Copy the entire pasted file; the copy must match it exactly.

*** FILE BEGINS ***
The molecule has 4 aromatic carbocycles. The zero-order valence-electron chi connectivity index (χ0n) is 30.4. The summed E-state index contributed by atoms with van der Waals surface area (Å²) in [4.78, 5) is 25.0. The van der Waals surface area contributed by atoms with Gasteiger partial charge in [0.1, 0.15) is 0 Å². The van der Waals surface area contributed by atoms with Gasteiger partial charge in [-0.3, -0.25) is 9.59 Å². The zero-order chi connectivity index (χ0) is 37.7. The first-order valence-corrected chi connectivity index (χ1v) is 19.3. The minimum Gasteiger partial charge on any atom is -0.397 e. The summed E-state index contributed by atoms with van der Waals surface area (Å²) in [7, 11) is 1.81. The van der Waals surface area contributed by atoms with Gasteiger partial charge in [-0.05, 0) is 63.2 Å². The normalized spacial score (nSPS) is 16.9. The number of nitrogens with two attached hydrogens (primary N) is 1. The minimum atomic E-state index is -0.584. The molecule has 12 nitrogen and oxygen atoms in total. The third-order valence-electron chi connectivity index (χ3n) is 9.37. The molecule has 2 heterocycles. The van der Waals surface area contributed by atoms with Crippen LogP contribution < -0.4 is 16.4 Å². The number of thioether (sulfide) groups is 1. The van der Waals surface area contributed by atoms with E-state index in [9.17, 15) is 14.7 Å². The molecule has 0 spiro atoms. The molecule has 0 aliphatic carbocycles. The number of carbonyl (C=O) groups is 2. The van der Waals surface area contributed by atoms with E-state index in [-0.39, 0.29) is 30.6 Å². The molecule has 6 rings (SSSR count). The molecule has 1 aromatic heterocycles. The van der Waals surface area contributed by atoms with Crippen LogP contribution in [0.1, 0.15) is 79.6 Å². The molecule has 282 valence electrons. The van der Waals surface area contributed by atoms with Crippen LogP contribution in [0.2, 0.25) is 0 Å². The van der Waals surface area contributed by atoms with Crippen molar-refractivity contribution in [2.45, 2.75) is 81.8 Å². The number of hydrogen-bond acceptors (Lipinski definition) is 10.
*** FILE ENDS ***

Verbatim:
The molecule has 4 aromatic carbocycles. The zero-order valence-electron chi connectivity index (χ0n) is 30.4. The summed E-state index contributed by atoms with van der Waals surface area (Å²) in [4.78, 5) is 25.0. The van der Waals surface area contributed by atoms with Gasteiger partial charge in [0.1, 0.15) is 0 Å². The van der Waals surface area contributed by atoms with Gasteiger partial charge in [-0.3, -0.25) is 9.59 Å². The zero-order chi connectivity index (χ0) is 37.7. The first-order valence-corrected chi connectivity index (χ1v) is 19.3. The minimum Gasteiger partial charge on any atom is -0.397 e. The summed E-state index contributed by atoms with van der Waals surface area (Å²) in [7, 11) is 1.81. The van der Waals surface area contributed by atoms with Gasteiger partial charge in [-0.05, 0) is 63.2 Å². The normalized spacial score (nSPS) is 16.9. The number of nitrogens with two attached hydrogens (primary N) is 1. The minimum atomic E-state index is -0.584. The molecule has 12 nitrogen and oxygen atoms in total. The third-order valence-electron chi connectivity index (χ3n) is 9.37. The molecule has 2 heterocycles. The van der Waals surface area contributed by atoms with Crippen LogP contribution < -0.4 is 16.4 Å². The number of thioether (sulfide) groups is 1. The van der Waals surface area contributed by atoms with E-state index in [9.17, 15) is 14.7 Å². The molecule has 0 spiro atoms. The molecule has 0 aliphatic carbocycles. The number of carbonyl (C=O) groups is 2. The van der Waals surface area contributed by atoms with E-state index in [-0.39, 0.29) is 30.6 Å². The molecule has 6 rings (SSSR count). The molecule has 1 aromatic heterocycles. The van der Waals surface area contributed by atoms with Crippen LogP contribution in [0.1, 0.15) is 79.6 Å². The molecule has 282 valence electrons. The van der Waals surface area contributed by atoms with Crippen LogP contribution in [0.2, 0.25) is 0 Å². The van der Waals surface area contributed by atoms with Crippen molar-refractivity contribution in [2.45, 2.75) is 81.8 Å². The number of hydrogen-bond acceptors (Lipinski definition) is 10.